The polls will be swarming with people on Tuesday as voters cast their ballots in the presidential election. Lately, poll watchers and observers have also become a fixture at polling places.
To limit any confusion at the polls, the Government Accountability Board created a list of 10 things Wisconsin voters should know. Kevin Kennedy, director and general counsel of Wisconsin’s Government Accountability Board, went over some of the list’s highlights with WUWM’s Ann-Elise Henzl.
1. Know where to vote and whether you are currently registered.
Visit the My Vote Wisconsin website to learn your polling place and find out your registration status. If you have not voted since the last presidential election in 2008, your polling place may have changed.
Kevin Kennedy, director and general counsel of Wisconsin’s Government Accountability Board, adds that, "The My Vote Wisconsin website also has sample ballots so voters can familiarize themselves with their choices before they arrive in the voting booth. People who do not have internet access can check their status with their municipal clerk’s office."
2. You can register at your polling place on Election Day.
If you are not registered, don’t panic. Wisconsin has had registration at the polls since 1976.
To register on Election Day, Wisconsin voters must provide a proof of residence document. It can be a driver license or state ID card with the voter’s current address. It can also be a current utility bill, lease, university ID card or other official document showing the voter’s name and current address. View a list of acceptable documents. You must be a resident of your ward for 28 consecutive days to register, but the document does not need to be 28 days old. Voters who have a valid Wisconsin driver license will be required to use their license number to complete the registration form. Otherwise, they may use a state ID card number or last four digits of their Social Security number.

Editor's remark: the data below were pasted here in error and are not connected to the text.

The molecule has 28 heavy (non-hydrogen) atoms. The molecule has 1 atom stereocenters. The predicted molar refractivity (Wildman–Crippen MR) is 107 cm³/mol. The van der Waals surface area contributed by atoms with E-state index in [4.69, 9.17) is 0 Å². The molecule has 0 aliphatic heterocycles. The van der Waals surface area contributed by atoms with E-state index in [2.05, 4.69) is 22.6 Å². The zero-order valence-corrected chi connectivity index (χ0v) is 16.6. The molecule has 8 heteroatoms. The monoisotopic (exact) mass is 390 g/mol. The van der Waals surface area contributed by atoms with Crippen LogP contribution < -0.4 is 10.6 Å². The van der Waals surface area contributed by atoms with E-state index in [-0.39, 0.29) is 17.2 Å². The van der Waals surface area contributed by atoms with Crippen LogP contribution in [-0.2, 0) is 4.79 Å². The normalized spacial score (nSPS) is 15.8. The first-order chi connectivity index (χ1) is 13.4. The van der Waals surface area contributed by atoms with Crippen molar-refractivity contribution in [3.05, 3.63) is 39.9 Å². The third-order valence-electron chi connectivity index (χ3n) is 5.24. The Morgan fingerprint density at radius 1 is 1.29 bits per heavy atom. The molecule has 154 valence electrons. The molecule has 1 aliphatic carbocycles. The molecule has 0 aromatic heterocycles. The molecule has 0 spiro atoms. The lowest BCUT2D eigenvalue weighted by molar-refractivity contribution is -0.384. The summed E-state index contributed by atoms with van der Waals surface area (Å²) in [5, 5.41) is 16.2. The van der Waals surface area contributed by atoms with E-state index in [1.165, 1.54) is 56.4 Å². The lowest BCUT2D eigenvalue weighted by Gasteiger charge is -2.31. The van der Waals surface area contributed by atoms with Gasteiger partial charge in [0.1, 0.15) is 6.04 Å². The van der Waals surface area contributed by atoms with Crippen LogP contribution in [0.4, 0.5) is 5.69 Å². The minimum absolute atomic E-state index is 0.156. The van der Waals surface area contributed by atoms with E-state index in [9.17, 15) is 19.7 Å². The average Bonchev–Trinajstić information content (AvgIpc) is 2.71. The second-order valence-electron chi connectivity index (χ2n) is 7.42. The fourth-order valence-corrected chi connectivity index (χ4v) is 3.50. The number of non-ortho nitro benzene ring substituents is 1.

3. A photo ID is not required to receive a ballot.
The state’s voter photo ID law is currently on hold in the courts. Registered voters are required to sign their name on the poll list and provide their name and address to receive a ballot.
4. Know what to do if you witness problems at the polling place.
“If you see voter fraud, voter intimidation, electioneering or misconduct by election officials, your first point of contact should be the Chief Election Inspector at the polling place,” said Elections Division Administrator Nat Robinson. “Most concerns can be resolved then and there, but if that doesn’t work, contact your municipal clerk’s office or local law enforcement.”
Complaints or issues that are not resolved to the voter’s satisfaction should be reported to the G.A.B. - online or call 1-866-VOTE-WIS. Phones will be answered from 6 a.m. to 11 p.m. on Election Day.
5. Election observers must follow the rules.
Election observers are welcome at every polling place, but they must obey the instructions of the chief election inspector, and may not interact with voters. Only Wisconsin electors may challenge another voter’s eligibility, and there are specific criteria and limitations on challenges. Observers who disobey will be asked to leave, and may not observe at other polling places on Election Day. Rules for election observers are available at the polling place and online.
6. Under state law, a voter can request up to three hours of unpaid time off to vote on Election Day.
However, the request for time off must be made in advance to give the employer time to adjust work schedules.
7. Leave political items at home.
Voters are asked not to wear political clothing or paraphernalia to the polling place on Election Day. The chief election inspector may ask voters to remove or cover up political items, or to leave the polling place if they are judged to be electioneering or creating a disturbance.
8. Get in line before the polls close.
Voters standing in line waiting to vote when the polling place closes at 8 p.m. on Election Day will be permitted to vote.
9. Absentee ballots must be postmarked by Election Day.
If you had an absentee ballot mailed to you, it must be postmarked by Election Day and must be received in your municipal clerk’s office by 4 p.m. the Friday after the election in order to be counted..
10. No straight-party voting.
In 2011, the Legislature changed the law to eliminate straight-party voting in Wisconsin. That means voters can no longer make one mark on the ballot to cast votes for every candidate belonging to a particular party. Voters must vote for candidates for each office on the ballot separately.